Tide direction along kimberley coast

Exit Forum Forums Kimberley Coast Boating Forum. General Interest Tide direction along kimberley coast

This topic contains 2 replies, has 2 voices, and was last updated by  Neringa 2 months, 1 week ago. This post has been viewed 286 times

  • Author
    Posts
  • #3078

    Neringa
    Participant

    Can someone clarify the general direction of tide set along  the kimberley coast. Info on this site says generally floods west and ebbs east. Western Aust CYC guide says exactly the opposite. Which is correct. Any clarification would be greatly appreciated.  Cheers Mark

  • #3080

    Ross
    Keymaster

    Hi Mark, Its very hard to clarify the Kimberley tides. The FSC West Aus Cruising Guide is generally correct when you’re well off shore. IE. Floods E and S, ebbs W and N. However, most cruising boats stay relatively close to the coast and sail in and out of the many large inlets, harbours, gulfs and bays that make up the main cruising area.

    The KCCYC Anchorage leaflets in this website usually only mention the tidal streams for the specific location in the anchorage, and are not general for the whole of the Kimberley.

    The majority of the inlets etc. run north/south. So as a rule of thumb, the tides in the inlets flood S, SW & SE into the inlets, and ebb N, NW & NE out of the inlets.

    But when you get to the many capes and headlands between the inlets, such as Cape Londonderry and Cape Bougainville; the tide can to be ebbing NE out of one inlet, and NW out of the inlet on the other side of the cape. In such places, you could be catching the NE flowing ebb tide out of an inlet towards a cape, then run into a NW ebbing tide flowing out of the inlet you are sailing towards on the other side of the cape. How’s that for clarity?

    Where tides converge at these capes and headlands, the water can be very rough, particularly at spring tides. Also, you might be getting a 2-3 knot push from the tide going with you on one side of a headland, until you meet the convergence, then a few minutes later you can get a 2-3 knot knock from the tide going against you on the other side of the headland.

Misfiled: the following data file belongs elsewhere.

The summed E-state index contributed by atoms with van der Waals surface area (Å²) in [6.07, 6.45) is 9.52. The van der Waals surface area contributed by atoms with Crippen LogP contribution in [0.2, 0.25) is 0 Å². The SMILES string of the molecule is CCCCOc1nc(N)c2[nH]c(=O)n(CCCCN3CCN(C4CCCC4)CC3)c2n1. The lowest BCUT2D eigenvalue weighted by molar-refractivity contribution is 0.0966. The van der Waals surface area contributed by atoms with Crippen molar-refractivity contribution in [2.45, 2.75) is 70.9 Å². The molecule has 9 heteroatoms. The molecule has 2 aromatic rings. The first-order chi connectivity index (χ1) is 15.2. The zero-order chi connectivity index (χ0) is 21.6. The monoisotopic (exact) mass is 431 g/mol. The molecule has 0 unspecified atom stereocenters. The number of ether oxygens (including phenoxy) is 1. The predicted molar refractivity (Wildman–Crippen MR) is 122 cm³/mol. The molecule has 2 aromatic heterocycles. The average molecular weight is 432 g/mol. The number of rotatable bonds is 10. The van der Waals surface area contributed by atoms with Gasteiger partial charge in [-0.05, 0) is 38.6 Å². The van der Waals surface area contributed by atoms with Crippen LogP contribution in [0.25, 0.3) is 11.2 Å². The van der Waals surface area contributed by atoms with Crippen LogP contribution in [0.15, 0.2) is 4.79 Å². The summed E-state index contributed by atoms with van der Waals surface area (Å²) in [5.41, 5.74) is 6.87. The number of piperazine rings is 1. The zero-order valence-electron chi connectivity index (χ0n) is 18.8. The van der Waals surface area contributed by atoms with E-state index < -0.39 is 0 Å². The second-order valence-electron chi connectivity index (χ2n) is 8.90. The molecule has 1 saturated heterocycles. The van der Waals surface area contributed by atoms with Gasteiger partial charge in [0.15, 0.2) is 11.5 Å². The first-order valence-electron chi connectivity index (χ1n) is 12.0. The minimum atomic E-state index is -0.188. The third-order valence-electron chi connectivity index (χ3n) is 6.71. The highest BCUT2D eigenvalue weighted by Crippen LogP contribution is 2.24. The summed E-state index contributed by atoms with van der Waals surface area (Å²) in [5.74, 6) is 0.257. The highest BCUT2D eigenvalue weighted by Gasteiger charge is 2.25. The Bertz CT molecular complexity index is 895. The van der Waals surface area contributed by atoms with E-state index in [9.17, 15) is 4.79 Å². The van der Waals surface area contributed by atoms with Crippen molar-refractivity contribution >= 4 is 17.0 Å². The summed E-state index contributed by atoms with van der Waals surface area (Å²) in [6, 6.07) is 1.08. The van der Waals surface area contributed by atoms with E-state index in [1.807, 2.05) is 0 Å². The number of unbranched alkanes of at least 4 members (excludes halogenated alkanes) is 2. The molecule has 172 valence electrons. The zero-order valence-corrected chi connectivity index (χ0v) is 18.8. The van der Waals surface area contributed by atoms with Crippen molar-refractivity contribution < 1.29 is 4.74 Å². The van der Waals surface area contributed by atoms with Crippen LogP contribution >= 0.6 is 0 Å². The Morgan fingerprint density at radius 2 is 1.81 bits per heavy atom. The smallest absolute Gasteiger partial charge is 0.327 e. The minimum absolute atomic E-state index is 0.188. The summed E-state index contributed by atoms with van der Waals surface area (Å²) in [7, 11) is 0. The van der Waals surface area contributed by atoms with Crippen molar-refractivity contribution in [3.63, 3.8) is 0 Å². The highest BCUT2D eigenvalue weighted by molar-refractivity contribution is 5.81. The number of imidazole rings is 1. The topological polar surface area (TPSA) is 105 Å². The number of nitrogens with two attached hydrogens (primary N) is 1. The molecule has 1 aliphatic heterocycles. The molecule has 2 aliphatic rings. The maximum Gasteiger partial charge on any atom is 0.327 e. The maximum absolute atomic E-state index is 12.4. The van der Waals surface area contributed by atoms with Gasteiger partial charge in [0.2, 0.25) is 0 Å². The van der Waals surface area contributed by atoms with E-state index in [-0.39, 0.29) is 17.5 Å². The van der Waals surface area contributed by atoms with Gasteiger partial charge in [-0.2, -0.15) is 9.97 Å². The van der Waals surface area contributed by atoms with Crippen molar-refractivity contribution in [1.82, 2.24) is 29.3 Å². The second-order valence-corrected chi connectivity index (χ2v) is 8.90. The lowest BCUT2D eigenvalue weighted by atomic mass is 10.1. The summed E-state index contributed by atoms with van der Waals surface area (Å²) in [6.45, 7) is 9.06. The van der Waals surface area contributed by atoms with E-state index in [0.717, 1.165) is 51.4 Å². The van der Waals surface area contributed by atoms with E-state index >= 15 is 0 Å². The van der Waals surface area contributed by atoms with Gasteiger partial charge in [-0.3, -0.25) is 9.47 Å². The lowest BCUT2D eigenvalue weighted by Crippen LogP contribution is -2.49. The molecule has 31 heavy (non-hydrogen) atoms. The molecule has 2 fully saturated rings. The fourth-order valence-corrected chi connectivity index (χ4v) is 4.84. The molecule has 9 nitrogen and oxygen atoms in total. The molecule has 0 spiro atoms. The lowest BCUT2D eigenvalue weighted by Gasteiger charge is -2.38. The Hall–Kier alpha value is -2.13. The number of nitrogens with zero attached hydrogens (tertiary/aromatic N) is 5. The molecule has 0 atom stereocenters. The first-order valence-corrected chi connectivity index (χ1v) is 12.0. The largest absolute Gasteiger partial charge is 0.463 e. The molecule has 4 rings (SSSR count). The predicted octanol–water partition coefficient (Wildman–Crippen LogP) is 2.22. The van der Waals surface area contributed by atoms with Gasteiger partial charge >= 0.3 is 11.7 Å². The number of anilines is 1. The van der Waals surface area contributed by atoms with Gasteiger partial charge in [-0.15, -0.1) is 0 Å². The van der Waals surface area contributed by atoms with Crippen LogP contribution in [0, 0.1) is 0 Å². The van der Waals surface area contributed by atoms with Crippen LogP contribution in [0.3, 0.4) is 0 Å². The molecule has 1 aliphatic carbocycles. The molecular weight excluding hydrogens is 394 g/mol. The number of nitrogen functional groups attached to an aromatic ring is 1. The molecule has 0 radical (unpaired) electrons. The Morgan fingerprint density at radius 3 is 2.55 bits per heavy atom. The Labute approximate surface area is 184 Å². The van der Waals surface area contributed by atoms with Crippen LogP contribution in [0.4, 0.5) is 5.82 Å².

There are also a number of channels and straights formed between islands and the mainland, such as Geranium Harbour, which floods W, Scott Straight, which floods SW, Voltaire Passage, which floods E, Rogers Straight, which floods SW, and the Canal near Koolan Island, which floods E.

    The good thing is, when you get there on your boat, you very quickly learn from experience how to read and work the tides. If you don’t learn, you will waste a lot of fuel, or worse – go backwards.

    Sorry I cant give you an easy or consistent solution about Kimberley tidal streams..

    Cheers, Ross.

  • #3081

    Neringa
    Participant

    Thanks Ross, you have gone above and beyond and given a very detailed answer and is much appreciated.

    I am very aware of the varied tides around inlets and headlands. I was just a bit confused that in reading the different guides I found both made statements over the general set of the tides which seemed to be completely opposite. As you say this is also possibly to do with the distance off shore.

    Rest assured I am gathering as much information from as many sources as possible before setting out from Darwin next year and like to get straight in my head as much as possible of things to expect.

    Cheers Mark

You must be logged in to reply to this topic.